We close the conversation asking if there is anything else they would like to discuss, pausing to give them an opportunity to think about what they might want to discuss, and thank them for being part of the team. 

 

Let’s listen to a performance conversation that I will have with one of our team members, Erica Callaway.  Erica is our lead content and learning designer.  She has been a member of our team for five years and is definitely someone we want to continue to re-recruit on our team.  

 

Janet: Hello Erica, Welcome to Accelerate Your Performance.  I am thrilled to have you with us today.  

 

Erica:  Thank you. I’m excited to be here.

 

Janet: Erica, let’s spend a few minutes modeling a high performer conversation for our listeners.  As you know, in a real situation, before we dive into the conversation, I would make a  personal connection with you.  For example, I may ask about your wedding coming up in the near future or your beautiful cat, Baxter, or one of our favorite topics – surfing, or a topic I avoid – your suggestion that Yoga would be a good thing for me to do.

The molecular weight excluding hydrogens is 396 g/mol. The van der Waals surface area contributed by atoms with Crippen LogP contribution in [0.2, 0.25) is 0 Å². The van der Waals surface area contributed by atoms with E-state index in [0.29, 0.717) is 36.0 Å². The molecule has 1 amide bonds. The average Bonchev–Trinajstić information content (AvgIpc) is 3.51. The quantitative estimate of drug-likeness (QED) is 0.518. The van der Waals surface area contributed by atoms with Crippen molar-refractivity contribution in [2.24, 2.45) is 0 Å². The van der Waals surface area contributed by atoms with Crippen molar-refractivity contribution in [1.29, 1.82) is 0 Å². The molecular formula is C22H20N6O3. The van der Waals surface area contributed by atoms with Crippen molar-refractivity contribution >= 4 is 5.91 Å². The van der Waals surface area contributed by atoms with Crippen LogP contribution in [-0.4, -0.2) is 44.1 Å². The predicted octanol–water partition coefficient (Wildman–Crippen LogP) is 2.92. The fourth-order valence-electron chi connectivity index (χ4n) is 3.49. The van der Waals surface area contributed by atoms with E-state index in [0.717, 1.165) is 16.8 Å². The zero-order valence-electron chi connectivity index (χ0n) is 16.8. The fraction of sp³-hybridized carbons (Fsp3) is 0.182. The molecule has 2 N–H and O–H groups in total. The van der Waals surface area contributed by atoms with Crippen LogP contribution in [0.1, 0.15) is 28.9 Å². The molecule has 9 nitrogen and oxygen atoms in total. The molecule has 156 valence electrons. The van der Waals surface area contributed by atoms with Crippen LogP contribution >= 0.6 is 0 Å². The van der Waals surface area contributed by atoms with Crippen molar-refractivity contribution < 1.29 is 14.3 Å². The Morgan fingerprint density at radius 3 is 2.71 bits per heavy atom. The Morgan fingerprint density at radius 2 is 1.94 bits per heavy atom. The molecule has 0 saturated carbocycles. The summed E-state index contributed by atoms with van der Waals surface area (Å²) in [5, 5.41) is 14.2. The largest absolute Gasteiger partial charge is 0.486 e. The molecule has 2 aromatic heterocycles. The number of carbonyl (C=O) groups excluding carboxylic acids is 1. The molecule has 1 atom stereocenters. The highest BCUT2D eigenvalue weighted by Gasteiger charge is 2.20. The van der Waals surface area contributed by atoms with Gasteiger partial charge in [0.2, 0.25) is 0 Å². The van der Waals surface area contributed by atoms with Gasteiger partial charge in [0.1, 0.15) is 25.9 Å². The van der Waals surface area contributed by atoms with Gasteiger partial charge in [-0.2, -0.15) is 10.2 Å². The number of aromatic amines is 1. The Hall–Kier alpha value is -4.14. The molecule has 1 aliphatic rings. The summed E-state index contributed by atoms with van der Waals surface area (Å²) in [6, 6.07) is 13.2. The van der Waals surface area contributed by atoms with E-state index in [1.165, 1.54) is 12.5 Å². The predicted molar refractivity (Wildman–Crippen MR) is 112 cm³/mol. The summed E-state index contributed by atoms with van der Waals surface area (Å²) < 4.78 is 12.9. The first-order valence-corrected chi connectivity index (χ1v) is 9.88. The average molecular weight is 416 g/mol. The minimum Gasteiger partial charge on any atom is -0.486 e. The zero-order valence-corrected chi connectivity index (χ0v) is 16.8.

For this exercise, I am going to jump right into the high performer framework as we model the conversation. 

 

Are you ready? 

 

Here we go. 

 

Janet: Erica, I look forward to spending some time with you today. This past year, we’ve spent more time than ever in our organizational life span on developing digital content.   As we’ve worked together over the years, we’ve heard from our clients that they want to have access to learning resources – just in time resources when they need them to address a learning opportunity. I asked you to help us lead this effort and you have done an exceptional job taking our organizational vision and making it a reality.